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Finding a business that has the potential to grow substantially is not easy, but it is possible if we look at a few key financial metrics. Typically, we'll want to notice a trend of growing return on capital employed (ROCE) and alongside that, an expanding base of capital employed. Basically this means that a company has profitable initiatives that it can continue to reinvest in, which is a trait of a compounding machine. That's why when we briefly looked at SDI's (ASX:SDI) ROCE trend, we were pretty happy with what we saw.
What is Return On Capital Employed (ROCE)?
If you haven't worked with ROCE before, it measures the 'return' (pre-tax profit) a company generates from capital employed in its business. Analysts use this formula to calculate it for SDI:
Return on Capital Employed = Earnings Before Interest and Tax (EBIT) ÷ (Total Assets - Current Liabilities)
0.16 = AU$13m ÷ (AU$98m - AU$15m) (Based on the trailing twelve months to June 2021).
Therefore, SDI has an ROCE of 16%. In absolute terms, that's a pretty normal return, and it's somewhat close to the Medical Equipment industry average of 15%.
While the past is not representative of the future, it can be helpful to know how a company has performed historically, which is why we have this chart above. If you're interested in investigating SDI's past further, check out this free graph of past earnings, revenue and cash flow.
What Does the ROCE Trend For SDI Tell Us?
While the returns on capital are good, they haven't moved much. The company has employed 22% more capital in the last five years, and the returns on that capital have remained stable at 16%. Since 16% is a moderate ROCE though, it's good to see a business can continue to reinvest at these decent rates of return. Over long periods of time, returns like these might not be too exciting, but with consistency they can pay off in terms of share price returns.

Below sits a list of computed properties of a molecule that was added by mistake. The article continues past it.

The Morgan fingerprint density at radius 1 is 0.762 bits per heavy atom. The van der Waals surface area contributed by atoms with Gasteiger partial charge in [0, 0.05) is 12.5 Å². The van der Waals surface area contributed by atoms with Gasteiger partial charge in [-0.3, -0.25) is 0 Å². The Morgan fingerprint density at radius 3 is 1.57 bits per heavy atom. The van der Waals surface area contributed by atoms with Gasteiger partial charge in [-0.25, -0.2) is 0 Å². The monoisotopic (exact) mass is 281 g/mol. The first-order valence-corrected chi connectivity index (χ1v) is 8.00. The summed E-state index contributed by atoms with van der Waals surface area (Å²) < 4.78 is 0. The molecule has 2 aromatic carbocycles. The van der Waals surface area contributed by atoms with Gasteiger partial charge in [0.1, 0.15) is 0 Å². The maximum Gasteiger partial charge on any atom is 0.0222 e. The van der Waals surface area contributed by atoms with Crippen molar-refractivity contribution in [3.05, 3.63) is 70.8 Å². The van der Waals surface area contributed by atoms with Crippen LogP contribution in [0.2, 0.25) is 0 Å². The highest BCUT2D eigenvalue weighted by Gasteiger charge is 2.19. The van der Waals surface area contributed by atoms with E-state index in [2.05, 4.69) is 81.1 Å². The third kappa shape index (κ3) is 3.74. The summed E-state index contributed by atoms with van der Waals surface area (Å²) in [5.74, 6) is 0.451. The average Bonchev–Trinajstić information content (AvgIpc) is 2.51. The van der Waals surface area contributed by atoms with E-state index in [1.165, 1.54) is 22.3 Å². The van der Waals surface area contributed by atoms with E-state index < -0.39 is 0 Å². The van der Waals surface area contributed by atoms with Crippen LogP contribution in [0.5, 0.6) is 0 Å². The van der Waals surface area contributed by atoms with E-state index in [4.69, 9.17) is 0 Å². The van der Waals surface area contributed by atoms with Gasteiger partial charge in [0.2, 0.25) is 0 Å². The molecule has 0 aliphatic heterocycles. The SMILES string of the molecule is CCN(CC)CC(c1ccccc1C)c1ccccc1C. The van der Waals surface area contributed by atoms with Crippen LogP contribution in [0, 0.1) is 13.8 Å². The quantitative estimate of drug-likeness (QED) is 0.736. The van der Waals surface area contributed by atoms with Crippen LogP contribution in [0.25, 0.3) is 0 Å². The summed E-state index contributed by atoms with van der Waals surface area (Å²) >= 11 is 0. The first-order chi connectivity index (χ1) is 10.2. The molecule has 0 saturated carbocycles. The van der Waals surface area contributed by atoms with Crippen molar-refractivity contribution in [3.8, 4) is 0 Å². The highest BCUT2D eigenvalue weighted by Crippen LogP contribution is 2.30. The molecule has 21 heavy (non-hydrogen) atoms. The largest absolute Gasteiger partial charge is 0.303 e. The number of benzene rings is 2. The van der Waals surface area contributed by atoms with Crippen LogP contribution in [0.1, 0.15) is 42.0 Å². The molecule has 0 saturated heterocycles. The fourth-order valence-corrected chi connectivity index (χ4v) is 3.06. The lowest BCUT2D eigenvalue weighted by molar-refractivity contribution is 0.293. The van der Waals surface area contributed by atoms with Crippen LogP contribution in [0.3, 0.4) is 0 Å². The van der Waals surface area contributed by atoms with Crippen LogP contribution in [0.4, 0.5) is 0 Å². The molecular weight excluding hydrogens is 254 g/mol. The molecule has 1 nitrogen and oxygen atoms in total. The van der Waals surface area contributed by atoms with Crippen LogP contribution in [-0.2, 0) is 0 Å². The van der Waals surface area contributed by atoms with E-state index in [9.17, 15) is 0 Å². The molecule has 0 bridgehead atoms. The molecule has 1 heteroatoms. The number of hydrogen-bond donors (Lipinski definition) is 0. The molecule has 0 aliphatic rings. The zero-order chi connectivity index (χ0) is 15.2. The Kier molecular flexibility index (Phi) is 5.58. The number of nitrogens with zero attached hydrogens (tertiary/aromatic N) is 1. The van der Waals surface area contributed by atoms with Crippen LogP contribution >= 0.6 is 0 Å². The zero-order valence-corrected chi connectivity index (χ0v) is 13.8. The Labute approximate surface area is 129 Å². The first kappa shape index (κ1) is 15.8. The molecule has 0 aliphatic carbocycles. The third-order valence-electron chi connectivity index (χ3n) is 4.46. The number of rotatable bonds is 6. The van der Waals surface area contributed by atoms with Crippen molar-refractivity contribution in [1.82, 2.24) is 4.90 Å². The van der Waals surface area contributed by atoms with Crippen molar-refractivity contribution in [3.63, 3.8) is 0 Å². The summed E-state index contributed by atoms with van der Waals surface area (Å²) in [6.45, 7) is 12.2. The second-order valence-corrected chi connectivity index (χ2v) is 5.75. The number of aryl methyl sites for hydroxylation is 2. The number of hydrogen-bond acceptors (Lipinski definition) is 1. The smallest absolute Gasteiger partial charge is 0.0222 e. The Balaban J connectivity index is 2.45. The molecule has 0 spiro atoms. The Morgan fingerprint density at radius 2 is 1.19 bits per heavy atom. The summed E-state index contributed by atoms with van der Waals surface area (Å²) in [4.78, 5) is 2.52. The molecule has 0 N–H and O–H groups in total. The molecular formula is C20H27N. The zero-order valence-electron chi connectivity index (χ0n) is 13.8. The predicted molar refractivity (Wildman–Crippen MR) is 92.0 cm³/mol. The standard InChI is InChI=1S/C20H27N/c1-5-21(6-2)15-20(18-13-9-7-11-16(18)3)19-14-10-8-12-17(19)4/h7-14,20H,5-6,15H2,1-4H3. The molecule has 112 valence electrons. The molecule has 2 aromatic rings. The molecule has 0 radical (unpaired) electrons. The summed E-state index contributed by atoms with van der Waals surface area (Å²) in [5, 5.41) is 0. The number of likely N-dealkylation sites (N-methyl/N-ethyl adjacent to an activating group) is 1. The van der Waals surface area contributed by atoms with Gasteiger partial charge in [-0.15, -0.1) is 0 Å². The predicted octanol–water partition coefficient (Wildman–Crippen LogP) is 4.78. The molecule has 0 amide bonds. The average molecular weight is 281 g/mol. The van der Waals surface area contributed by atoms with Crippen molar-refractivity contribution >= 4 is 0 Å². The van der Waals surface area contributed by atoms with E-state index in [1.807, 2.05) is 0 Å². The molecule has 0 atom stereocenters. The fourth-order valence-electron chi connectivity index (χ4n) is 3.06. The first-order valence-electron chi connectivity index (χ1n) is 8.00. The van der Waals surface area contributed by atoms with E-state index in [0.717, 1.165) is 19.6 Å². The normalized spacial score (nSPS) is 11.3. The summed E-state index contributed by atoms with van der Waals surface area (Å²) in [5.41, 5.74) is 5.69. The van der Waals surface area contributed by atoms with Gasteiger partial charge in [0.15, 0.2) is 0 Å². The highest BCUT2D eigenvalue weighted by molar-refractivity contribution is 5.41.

The Bottom Line
The main thing to remember is that SDI has proven its ability to continually reinvest at respectable rates of return. In light of this, the stock has only gained 35% over the last five years for shareholders who have owned the stock in this period. That's why it could be worth your time looking into this stock further to discover if it has more traits of a multi-bagger.
On a separate note, we've found 2 warning signs for SDI you'll probably want to know about.
If you want to search for solid companies with great earnings, check out this free list of companies with good balance sheets and impressive returns on equity.
This article by Simply Wall St is general in nature. We provide commentary based on historical data and analyst forecasts only using an unbiased methodology and our articles are not intended to be financial advice. It does not constitute a recommendation to buy or sell any stock, and does not take account of your objectives, or your financial situation. We aim to bring you long-term focused analysis driven by fundamental data. Note that our analysis may not factor in the latest price-sensitive company announcements or qualitative material. Simply Wall St has no position in any stocks mentioned.
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